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Arizona Diamondbacks Game Preview, #74: Road Warriors

The Diamondbacks go for a seventh straight win on the road today, which would be their best streak in more than five years.

Nick Turchiaro-USA TODAY Sports
Robbie Ray
LHP, 4-5, 4.44
J.A. Happ
LHP, 8-3, 3.41
Jean Segura - 2B Devon Travis - 2B
Phil Gosselin - 3B Josh Donaldson - 3B
Paul Goldschmidt - 1B Edwin Encarnacion - DH
Rickie Weeks - DH Michael Saunders - LF
Welington Castillo - C Russell Martin - C
Peter O'Brien - LF Troy Tulowitzki - SS
Yasmany Tomas - RF Justin Smoak - 1B
Nick Ahmed - SS Kevin Pillar - CF
Michael Bourn - CF Darrell Ceciliani - RF

If they get that seventh consecutive win away from home today, it will be their best such streak since June 2011, when then won seven straight in Florida, Kansas City and Detroit. Even the six they currently have hasn't been matched since August 2012, when they did it against the Cubs, Phillies and - curiously, given how rarely we play them - Blue Jays. Victory here would be our 22nd road win, which would also match our tally for the entire 2004 season. We currently need to go 20-26 the rest of the way to have a winning road record; that's happened five times before in team history - and in four of those years (1999, 2001, 2002 and 2011), we made the playoffs...

Of course, the other side of that is the woeful home record, currently sitting at 13-25. Our win percentage away from Chase is currently 258 points higher than in our own ballpark. I can't be sure, but that has got to be a record in baseball, and perhaps any pro sport [the NFL might have a shot, given their short season, but I'm not sure many sides there have gone 3-5 at home and 6-2 on the road, which is the kind of margin necessary to surpass the D-backs' current split] It's all about the pitching. Our runs per game scored aren't that different: at Chase, we average 4.53 runs per game, elsewhere, it's 4.34.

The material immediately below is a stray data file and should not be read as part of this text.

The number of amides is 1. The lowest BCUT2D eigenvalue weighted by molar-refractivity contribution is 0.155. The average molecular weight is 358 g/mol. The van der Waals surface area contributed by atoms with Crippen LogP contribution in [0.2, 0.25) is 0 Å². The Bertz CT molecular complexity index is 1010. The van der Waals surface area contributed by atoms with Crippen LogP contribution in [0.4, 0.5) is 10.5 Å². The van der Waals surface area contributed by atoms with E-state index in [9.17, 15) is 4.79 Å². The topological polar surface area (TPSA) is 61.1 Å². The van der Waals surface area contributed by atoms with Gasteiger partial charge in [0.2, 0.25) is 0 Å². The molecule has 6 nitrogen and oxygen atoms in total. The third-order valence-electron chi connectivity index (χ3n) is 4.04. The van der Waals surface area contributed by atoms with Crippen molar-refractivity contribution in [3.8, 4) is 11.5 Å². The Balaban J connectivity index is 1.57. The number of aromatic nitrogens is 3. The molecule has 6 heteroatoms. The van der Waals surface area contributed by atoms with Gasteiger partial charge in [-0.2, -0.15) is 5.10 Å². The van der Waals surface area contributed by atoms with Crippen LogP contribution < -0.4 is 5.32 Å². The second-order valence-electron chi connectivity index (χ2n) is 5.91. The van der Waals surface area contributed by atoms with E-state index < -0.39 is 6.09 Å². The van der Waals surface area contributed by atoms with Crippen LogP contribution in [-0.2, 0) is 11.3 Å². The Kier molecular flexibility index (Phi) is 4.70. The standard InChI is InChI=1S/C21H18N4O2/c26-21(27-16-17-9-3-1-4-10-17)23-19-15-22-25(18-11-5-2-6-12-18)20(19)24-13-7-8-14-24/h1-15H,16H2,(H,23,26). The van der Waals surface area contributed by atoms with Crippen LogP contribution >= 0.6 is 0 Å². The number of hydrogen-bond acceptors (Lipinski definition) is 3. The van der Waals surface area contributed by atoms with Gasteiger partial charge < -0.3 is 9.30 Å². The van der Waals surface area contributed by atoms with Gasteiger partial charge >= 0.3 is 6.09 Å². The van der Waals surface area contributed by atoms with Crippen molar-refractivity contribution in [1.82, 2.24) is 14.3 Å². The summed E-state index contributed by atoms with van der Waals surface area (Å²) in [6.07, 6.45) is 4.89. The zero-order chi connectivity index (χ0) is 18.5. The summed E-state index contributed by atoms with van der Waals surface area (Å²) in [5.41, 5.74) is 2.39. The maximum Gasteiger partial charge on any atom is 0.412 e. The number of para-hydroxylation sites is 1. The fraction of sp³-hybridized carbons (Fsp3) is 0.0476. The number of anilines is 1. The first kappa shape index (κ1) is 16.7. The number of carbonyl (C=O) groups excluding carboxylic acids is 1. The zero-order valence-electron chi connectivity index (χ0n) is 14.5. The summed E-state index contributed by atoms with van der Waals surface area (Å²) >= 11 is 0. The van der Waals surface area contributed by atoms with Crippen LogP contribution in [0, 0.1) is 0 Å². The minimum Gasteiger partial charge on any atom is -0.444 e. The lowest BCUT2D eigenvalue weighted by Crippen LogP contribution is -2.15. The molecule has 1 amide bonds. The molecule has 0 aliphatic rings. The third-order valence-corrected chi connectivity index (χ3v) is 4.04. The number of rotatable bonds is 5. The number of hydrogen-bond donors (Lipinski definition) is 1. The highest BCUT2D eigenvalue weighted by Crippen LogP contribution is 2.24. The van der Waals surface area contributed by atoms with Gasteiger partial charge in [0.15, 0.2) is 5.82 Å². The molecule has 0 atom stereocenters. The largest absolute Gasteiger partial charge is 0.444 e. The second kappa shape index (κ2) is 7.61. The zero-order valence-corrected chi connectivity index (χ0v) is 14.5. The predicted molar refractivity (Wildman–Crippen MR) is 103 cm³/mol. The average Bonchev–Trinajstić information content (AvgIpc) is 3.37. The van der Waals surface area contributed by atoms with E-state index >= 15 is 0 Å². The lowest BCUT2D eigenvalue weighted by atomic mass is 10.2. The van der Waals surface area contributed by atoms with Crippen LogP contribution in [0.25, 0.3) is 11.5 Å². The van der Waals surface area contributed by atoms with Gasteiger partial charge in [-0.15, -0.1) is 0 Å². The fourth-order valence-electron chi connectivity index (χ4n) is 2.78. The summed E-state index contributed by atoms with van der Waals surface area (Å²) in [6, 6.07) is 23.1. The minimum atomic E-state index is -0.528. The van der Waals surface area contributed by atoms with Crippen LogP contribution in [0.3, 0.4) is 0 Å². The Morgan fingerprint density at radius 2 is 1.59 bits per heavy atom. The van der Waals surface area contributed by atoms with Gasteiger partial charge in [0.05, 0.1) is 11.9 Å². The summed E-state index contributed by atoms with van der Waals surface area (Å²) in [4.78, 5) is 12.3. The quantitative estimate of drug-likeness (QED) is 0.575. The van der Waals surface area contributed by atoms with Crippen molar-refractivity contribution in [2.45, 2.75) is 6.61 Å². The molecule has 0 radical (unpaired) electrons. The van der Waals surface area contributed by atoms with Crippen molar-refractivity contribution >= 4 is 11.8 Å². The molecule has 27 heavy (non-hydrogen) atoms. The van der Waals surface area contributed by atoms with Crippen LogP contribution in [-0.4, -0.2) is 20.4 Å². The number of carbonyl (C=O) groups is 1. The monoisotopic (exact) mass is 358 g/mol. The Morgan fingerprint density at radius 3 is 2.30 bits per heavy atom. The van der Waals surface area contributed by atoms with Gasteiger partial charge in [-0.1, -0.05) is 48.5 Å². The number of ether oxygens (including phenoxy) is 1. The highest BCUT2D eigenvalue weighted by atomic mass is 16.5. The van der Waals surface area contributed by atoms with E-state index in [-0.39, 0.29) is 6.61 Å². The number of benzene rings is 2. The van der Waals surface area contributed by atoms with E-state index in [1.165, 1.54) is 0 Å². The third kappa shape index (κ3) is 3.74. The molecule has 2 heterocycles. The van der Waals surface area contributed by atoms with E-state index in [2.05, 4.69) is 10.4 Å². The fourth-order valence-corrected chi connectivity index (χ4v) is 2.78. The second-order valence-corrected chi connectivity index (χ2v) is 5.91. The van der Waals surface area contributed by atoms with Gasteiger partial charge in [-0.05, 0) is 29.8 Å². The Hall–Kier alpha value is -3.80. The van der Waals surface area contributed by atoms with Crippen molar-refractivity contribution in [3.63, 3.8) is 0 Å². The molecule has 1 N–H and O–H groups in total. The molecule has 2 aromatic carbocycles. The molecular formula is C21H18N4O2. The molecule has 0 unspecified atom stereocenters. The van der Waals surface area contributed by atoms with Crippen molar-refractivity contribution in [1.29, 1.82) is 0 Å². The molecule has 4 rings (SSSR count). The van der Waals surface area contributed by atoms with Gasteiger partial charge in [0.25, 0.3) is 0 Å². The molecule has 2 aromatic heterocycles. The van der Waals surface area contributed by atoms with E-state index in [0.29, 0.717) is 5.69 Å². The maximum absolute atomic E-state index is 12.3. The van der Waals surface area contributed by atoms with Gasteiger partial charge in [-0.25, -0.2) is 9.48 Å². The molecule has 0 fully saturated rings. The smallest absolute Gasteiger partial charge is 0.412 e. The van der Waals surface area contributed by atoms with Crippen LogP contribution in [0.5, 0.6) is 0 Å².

But the other side of the coin? 5.47 runs per game conceded at Chase, a figure that plummets all the way down to 3.74 when pitching in someone else's park. And our defense is better at home; unearned runs on the road are more than twice those given up in Phoenix (12:5). So the gap in ERA is even larger still, getting on for TWO RUNS. 5.28 at Chase, 3.42 elsewhere. It's the home-runs (and triples too, actually) that are the problem. 56 home-runs and 14 triples allowed at Chase; 25 home-runs and 5 triples on the road. It's one of the most bizarre splits I can remember, seems to affect a lot of our pitchers, and I've no idea how to fix it. Open to suggestions though!